Editorial - Room with a View

Room with a view: Regarding that vote by the Cypress City Council against moving to district-based elections

During her remarks concerning Item #17* at the February 28, 2022 regular meeting of the Cypress City Council, Councilmember Marquez pushed for the Council to vote on how to respond to the demand letter asserting that the City of Cypress was in violation of the California Voting Rights Act (CVRA).

“I’m in favor of district voting,” she said. “I believe that the Council owes it to the residents of Cypress to move forward with this issue and hope that any reforms will only take effect after the 2022 election. …I don’t think there’s an excuse for delaying a yes-or-no vote on district elections.” She also proposed a Citizen’s Redistricting Commission to help with drawing district boundaries

She said that although she would like to have the yes-or-no vote immediately, she would support giving the Council a couple more weeks to decide how to vote.

City Attorney Fred Galante suggested taking up the topic at the next meeting in two weeks in closed session. He “strongly encouraged” that discussion be in closed session due to the threat of litigation. In response to Councilmember Marquez’s request and bearing in mind the advice from the City Attorney, Mayor Paulo Morales put forward a motion that the Council discuss the question at the next Council meeting on March 14, in closed session due to the threat of litigation.

Before the vote on the Mayor’s motion could be taken, Councilmember Marquez asked a “quick question:” what would happen on March 14th?

The Mayor responded that the Council would discuss the topic in closed session prior to the regular open session.

The subsequent vote to take the discussion to closed session was unanimously in favor.

That discussion in closed session on March 14 resulted in City Attorney Fred Galante reporting out that the Council voted 4 to 1 against moving to district-based elections. Councilmember Marquez voted against the motion to keep at-large elections.

The City’s response to the CVRA demand letter

The City’s response to the CVRA demand letter (pdf) was signed by City Attorney Fred Galante, and contained five reasons for the refusal of the City to bow to the demand to move to district-based elections. The response letter opens with this paragraph:

As City Attorney of the City of Cypress (“City”), I write in response to your September 17, 2021, letter accusing the City of violating the California Voting Rights Act (“CVRA”). Since the bulk of your letter follows the same form letter you have sent many jurisdictions in California, your office and your client Southwest Voter Registration Education Project (“SVREP”) fail to acknowledge certain key attributes about Cypress’ demographics and its elections that lead to the opposite conclusion; the City’s at- large election system does not violate the CVRA. An analysis of these attributes would lead SVREP to admit that your allegations about the City violating the CVRA are unwarranted. Indeed, the City’s demographics and the diversity of candidates historically elected to the City Council of the City demonstrates that the City is not a candidate for your boilerplate allegations.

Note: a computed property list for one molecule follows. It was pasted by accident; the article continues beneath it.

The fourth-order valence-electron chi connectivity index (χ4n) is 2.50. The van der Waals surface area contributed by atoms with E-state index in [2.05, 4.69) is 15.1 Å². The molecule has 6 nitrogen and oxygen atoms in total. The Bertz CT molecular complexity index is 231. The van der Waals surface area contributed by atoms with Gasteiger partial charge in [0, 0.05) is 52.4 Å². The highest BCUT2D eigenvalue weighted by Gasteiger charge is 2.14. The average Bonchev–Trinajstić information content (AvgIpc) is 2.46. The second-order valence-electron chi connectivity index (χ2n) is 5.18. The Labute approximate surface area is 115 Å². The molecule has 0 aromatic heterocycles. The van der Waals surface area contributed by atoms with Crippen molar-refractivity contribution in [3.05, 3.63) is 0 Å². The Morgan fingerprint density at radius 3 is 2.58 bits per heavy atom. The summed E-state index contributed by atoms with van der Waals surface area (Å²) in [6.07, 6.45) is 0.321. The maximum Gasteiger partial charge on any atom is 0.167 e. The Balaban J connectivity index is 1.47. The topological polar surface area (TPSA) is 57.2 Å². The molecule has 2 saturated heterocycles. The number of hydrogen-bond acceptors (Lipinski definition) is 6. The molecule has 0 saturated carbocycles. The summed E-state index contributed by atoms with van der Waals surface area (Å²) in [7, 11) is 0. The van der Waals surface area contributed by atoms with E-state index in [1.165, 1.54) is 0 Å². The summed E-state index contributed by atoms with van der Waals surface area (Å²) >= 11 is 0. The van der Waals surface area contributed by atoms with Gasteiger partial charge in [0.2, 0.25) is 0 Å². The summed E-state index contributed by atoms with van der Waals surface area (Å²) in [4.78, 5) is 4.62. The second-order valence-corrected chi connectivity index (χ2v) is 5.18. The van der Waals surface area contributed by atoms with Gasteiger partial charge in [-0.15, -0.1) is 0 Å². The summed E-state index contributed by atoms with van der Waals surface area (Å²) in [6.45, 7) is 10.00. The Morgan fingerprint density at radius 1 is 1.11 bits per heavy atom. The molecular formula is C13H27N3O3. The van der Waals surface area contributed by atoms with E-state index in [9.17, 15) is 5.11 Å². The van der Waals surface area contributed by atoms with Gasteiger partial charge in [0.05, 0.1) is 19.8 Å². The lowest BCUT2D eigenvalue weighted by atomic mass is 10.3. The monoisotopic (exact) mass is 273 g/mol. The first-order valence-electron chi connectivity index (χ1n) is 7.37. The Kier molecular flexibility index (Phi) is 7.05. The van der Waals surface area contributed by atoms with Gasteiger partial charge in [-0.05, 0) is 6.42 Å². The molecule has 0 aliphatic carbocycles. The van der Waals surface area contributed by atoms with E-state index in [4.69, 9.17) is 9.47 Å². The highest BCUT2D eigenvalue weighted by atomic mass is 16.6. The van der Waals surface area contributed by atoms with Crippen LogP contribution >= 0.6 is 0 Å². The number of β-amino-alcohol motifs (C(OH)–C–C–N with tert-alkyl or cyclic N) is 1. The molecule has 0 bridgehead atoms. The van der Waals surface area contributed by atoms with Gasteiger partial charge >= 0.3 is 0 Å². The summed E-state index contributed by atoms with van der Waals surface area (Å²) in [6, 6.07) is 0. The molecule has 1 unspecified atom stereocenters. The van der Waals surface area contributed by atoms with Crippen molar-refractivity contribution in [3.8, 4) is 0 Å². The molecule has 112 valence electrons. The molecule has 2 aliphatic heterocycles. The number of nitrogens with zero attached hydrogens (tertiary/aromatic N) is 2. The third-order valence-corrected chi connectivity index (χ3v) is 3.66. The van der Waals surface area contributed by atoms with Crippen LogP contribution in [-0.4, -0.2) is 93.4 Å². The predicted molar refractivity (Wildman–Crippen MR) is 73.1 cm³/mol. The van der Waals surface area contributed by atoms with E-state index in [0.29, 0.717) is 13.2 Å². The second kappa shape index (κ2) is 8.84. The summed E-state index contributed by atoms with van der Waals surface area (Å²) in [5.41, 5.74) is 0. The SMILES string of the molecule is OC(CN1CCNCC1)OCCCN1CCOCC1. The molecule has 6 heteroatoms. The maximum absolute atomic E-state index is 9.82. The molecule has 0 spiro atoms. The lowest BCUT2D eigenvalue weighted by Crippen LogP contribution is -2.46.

Regarding the legality of the vote under the Brown Act

At the March 28, 2022 regular meeting of the Cypress City Council, Cypress City Attorney Fred Galante responded to published and verbally expressed allegations of a violation of the Brown Act when the City Council voted in closed session not to move to district-based elections. He stated plainly that there was no violation.

The City of Cypress has thoroughly documented the question of moving to district-based elections. For instance, the City’s response to attorney Kevin Shenkman’s CVRA demand letter (pdf) is available for anyone interested in reading it. Also useful and informative is a long list of questions-and-answers. I highly recommend reading all the documentation.

Many of those stating their opposition to the City’s decision to retain at-large elections base that opposition on the cost of litigation that they expect the City to lose — not because the City is actually guilty of racially polarized elections or voting dilution, but because the CVRA is written to make the mere allegation into a declaration of guilt.

* “City Council Discussion Regarding Placing a Resolution Outlining the City Council’s Intention to Transition from At-Large to District-Based Elections on an Upcoming City Council Agenda” — a video of the Council meeting is available.


  1. When the lawsuits begin and Cypress hires attorneys to defend their position, who pays for that? A group of outsiders goaded the city of Los Alamitos, about 5 years ago, to challenge the state Sanctuary Cities law. Los Alamitos lost the case and had legal bills in the $10’s of thousands. I agree that voting by districts in cities of less than 100k population is ridiculous. There is a recall voting industry in CA that is now dormant, let them put down their Stop the Steal flags and get a proposition on the ballot to rescind the CVRA.

  2. Councilwoman Marquez is why I do not want districts. She leans to the left and I would be very upset if my family was in her district. She doesn’t appear to have any idea about being on a city council. Just how to get photo ops and talk about how wonderful the left leaning Rep. Allen Lowenthal is.
    Councilwoman Marquez: Cypress is doing just fine without districts.

    1. I agree with this comment. We do NOT need districts. Cypress is a family community that works together. I have been aware of City since my son moved here about 35 yr. Ago. I moved here 22 years ago. . All Council person Marquez is, is a divider. What volunteer work in the City has she done to be part of the family.

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